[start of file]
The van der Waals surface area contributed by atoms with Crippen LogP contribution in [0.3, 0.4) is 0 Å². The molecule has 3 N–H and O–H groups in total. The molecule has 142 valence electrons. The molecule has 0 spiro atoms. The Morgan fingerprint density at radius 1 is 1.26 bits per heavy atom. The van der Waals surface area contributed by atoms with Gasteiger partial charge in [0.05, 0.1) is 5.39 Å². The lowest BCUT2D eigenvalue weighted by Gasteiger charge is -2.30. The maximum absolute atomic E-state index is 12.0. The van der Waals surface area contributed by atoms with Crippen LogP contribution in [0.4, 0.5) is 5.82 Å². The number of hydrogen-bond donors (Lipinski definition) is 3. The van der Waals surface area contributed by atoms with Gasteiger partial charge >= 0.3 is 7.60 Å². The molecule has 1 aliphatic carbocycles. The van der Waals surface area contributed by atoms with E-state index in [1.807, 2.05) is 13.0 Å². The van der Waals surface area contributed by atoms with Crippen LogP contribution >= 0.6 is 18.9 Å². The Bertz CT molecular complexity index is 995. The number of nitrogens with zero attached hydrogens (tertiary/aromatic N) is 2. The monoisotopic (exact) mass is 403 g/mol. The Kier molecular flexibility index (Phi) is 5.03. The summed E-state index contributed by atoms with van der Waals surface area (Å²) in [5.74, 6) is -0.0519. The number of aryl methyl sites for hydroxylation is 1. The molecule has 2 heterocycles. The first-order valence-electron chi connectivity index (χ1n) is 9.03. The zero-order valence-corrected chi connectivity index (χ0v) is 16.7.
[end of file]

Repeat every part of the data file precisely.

The van der Waals surface area contributed by atoms with Crippen LogP contribution in [0.3, 0.4) is 0 Å². The molecule has 3 N–H and O–H groups in total. The molecule has 142 valence electrons. The molecule has 0 spiro atoms. The Morgan fingerprint density at radius 1 is 1.26 bits per heavy atom. The van der Waals surface area contributed by atoms with Gasteiger partial charge in [0.05, 0.1) is 5.39 Å². The lowest BCUT2D eigenvalue weighted by Gasteiger charge is -2.30. The maximum absolute atomic E-state index is 12.0. The van der Waals surface area contributed by atoms with Crippen LogP contribution in [0.4, 0.5) is 5.82 Å². The number of hydrogen-bond donors (Lipinski definition) is 3. The van der Waals surface area contributed by atoms with Gasteiger partial charge >= 0.3 is 7.60 Å². The molecule has 1 aliphatic carbocycles. The van der Waals surface area contributed by atoms with E-state index in [1.807, 2.05) is 13.0 Å². The van der Waals surface area contributed by atoms with Crippen LogP contribution >= 0.6 is 18.9 Å². The Bertz CT molecular complexity index is 995. The number of nitrogens with zero attached hydrogens (tertiary/aromatic N) is 2. The monoisotopic (exact) mass is 403 g/mol. The Kier molecular flexibility index (Phi) is 5.03. The summed E-state index contributed by atoms with van der Waals surface area (Å²) in [5.74, 6) is -0.0519. The number of aryl methyl sites for hydroxylation is 1. The molecule has 2 heterocycles. The first-order valence-electron chi connectivity index (χ1n) is 9.03. The zero-order valence-corrected chi connectivity index (χ0v) is 16.7.